• @mmmmmm : No MANPAGER, but a variable LESS; see my update to my question. Commented May 22, 2023 at 11:33
  • Unfortunately I can't read that last image could you please paste the relevant line - the last one as text [ and also what does which man show? and the version of macOS
    – mmmmmm
    Commented May 22, 2023 at 12:06
  • The last one says: _ man: not executing command: /usr/bin/mandoc -W unsupp,stop /usr/share/man/man1/tr.1 2>&1 >/dev/null_ Commented May 22, 2023 at 12:44

2 Answers 2

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The "mysterious hex sequence" is actually just the UTF-8 bytes for an en dash - in hex that is 0xE28093.

The en dash is supposed to be there - it's in the man page. The output of those bytes (0xE28093) from man is also as it is supposed to be on a standard installation.

The problem on your installation could be with the terminal software or its configuration. When using Terminal.app, check its Settings and make sure that under the Profiles tab in the Advanced sub-tab, below the International header, it should say "Text encoding: Unicode (UTF-8)".

According to your comments, you have already that the same bytes just output using cat results in the correct dash character.

Therefore the problem is most probably with your pageer settings. You could try removing -X and -R from the LESS environment variable. Just set the variable to empty and try the man command to see if there's an effect.

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  • May I ask how you identified this sequence as en-dash? Initially, I also suspected that this is some kind of dash, but when I enter this sequence in this search engine, it did not find anything unusual. Commented May 22, 2023 at 14:17
  • Of course, the terminal settings (for instance the font set) is a potential suspect. However, after saving the man page to a text file and verifying that it still contains E28093, I can do a cat of this text file and the output looks fine. Now that you found out that it describes an en-dash, I can indeed see, when looking closely, that the dash at this position looks slightly different (tr – translate characters). This proves at least that the terminal does not have a problem printing this character. This means that the pager is the culprit. Commented May 22, 2023 at 14:20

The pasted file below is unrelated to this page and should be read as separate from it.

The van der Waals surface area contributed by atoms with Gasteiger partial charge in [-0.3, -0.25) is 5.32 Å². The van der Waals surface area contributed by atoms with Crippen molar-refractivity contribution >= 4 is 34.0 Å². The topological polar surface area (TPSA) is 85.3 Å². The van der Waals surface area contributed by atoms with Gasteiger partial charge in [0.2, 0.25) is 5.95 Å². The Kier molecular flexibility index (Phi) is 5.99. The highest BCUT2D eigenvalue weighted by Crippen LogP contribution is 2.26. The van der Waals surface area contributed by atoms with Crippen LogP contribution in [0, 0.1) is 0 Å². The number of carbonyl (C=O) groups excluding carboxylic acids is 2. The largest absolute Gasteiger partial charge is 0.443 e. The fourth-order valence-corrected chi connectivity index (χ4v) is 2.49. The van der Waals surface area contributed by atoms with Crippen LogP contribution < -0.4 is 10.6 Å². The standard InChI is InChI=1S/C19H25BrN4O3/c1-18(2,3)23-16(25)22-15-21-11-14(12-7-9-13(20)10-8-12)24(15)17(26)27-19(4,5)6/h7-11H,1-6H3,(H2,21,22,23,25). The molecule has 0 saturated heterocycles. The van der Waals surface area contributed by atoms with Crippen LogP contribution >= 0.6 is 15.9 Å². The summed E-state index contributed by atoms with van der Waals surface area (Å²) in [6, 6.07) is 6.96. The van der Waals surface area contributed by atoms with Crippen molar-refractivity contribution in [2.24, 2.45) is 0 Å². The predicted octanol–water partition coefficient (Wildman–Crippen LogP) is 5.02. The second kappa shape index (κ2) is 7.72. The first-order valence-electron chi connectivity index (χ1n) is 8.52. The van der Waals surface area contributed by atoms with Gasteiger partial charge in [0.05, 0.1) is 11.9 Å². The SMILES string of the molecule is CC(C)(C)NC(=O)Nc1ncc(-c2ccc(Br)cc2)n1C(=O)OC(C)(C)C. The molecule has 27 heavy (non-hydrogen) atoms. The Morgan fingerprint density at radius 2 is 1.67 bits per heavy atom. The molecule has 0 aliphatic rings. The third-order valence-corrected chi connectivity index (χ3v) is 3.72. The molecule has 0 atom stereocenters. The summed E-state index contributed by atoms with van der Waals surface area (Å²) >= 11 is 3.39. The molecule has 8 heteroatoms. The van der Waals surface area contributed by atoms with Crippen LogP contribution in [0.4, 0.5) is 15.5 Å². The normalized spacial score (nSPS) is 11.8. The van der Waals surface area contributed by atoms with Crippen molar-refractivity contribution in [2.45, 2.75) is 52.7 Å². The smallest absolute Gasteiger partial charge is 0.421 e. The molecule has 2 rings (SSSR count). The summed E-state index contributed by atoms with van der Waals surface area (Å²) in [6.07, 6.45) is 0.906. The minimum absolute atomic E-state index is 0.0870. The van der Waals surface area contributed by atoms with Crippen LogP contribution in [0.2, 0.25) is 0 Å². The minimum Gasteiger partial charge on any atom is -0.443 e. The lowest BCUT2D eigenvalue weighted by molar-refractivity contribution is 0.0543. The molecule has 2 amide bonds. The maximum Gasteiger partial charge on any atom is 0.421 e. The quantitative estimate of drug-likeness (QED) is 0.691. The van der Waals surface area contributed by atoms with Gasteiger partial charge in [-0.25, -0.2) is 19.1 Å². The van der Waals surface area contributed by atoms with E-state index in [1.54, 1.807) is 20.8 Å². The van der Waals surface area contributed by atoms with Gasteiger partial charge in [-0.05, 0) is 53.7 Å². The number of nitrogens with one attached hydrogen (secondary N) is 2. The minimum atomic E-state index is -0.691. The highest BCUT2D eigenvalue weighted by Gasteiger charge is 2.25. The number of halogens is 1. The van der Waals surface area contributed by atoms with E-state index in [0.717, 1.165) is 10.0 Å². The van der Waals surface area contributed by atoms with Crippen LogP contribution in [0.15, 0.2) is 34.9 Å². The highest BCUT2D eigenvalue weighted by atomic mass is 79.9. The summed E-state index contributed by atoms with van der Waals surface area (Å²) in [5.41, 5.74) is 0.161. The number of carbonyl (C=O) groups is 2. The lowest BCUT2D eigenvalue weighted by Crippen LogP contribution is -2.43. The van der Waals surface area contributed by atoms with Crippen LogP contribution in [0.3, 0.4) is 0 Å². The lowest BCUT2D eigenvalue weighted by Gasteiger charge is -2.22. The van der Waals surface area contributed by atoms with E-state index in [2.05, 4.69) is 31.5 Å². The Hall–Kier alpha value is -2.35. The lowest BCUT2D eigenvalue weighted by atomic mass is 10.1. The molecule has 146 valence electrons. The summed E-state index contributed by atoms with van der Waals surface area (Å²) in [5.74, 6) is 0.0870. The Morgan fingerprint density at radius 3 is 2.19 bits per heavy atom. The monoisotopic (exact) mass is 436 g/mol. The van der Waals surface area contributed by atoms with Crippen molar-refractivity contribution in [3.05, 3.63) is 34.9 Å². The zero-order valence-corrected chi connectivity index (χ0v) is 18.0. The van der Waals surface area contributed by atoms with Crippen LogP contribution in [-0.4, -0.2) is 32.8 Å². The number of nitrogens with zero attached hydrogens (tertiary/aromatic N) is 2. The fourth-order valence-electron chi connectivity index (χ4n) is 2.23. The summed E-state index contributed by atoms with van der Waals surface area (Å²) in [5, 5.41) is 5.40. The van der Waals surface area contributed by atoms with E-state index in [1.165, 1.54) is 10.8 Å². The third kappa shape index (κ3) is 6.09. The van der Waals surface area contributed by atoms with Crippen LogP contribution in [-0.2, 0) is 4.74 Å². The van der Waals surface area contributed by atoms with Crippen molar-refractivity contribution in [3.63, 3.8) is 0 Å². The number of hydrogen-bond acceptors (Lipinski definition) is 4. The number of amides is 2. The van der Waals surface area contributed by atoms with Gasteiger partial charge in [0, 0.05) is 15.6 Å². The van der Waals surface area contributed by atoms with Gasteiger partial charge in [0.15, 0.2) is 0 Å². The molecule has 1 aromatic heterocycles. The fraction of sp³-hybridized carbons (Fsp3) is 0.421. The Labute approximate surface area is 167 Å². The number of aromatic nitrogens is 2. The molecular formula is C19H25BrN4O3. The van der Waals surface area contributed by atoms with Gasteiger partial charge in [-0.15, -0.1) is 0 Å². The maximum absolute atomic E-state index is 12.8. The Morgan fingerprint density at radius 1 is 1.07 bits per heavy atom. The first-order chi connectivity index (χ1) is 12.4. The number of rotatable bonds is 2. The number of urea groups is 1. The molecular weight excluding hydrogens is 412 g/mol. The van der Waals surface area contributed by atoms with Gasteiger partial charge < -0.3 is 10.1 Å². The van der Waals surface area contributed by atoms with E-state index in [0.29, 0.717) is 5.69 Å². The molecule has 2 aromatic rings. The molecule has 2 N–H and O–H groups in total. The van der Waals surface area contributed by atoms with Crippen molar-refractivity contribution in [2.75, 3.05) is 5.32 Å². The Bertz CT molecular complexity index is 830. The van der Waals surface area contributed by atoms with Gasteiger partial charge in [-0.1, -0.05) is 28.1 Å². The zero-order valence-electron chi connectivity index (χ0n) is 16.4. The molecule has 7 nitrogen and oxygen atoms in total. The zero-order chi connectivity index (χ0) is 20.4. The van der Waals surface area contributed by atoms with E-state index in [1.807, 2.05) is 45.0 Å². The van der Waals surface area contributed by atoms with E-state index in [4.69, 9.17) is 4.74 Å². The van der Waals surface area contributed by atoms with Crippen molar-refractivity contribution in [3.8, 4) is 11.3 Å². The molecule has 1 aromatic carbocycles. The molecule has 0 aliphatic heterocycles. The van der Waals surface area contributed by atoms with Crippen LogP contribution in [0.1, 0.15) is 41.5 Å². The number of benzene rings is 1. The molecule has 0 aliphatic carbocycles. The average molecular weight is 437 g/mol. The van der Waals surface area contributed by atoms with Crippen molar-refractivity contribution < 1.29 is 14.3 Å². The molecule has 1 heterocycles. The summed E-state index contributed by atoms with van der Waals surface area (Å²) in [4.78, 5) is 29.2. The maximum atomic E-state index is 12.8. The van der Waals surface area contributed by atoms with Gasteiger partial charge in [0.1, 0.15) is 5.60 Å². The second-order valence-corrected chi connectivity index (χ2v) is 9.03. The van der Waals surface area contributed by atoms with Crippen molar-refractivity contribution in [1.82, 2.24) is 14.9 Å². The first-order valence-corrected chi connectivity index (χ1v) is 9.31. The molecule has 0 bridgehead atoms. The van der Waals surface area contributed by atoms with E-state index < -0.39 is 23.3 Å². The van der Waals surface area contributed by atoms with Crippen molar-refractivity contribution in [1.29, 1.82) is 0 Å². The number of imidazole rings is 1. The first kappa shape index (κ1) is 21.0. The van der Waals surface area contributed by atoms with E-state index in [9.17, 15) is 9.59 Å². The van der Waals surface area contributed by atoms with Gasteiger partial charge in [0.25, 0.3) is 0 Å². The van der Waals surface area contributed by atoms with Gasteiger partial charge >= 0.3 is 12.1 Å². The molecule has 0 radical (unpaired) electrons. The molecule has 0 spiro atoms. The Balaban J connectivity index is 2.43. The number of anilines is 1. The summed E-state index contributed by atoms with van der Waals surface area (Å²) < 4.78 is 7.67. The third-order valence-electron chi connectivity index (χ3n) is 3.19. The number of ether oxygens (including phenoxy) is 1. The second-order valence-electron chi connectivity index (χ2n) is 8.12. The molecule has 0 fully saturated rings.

• I also tried to unset the variable LESS, but no effect. Plus, it also doesn't explain, why using the pager more does not show the problem. Commented May 22, 2023 at 14:23
  • You're using a Unicode search engine. In UTF-8, some characters are encoded using multi-byte sequences. The 0xE2 is the start of such a multi-byte sequence.
    – jksoegaard
    Commented May 22, 2023 at 14:23
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    The settings might be odd, but it does not explain, why we have the same effect with different settings or a different pager....... Commented May 22, 2023 at 14:32
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I just found (with the valuable help of the comments by mmmmmm and jksoergaard) that my pagers (less and more) have problems displaying UTF8 multibyte characters, and that this is unrelated to man. Therefore I think we can regard this question as closed. However, I will research the issue of multibyte characters and pagers (maybe they simply don't work together), and post a new question on this topic, if necessary.

At least for less, an explanation seems to be here. It does not mention more, but I can man the man-page work with less, if I set

export LESSCHARSET=utf-8

UPDATE : As pointed out by user mmmmmm, /usr/bin/more and /usr/bin/less point to the same inode, which explains why more also behaves in this way.

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  • In macOS the Apple more and less are the same (they are hard linked together)
    – mmmmmm
    Commented May 24, 2023 at 8:50
  • @mmmmmm : Indeed, they have the same inode number! I will put this into my answer. Thanks a lot! Commented May 24, 2023 at 11:42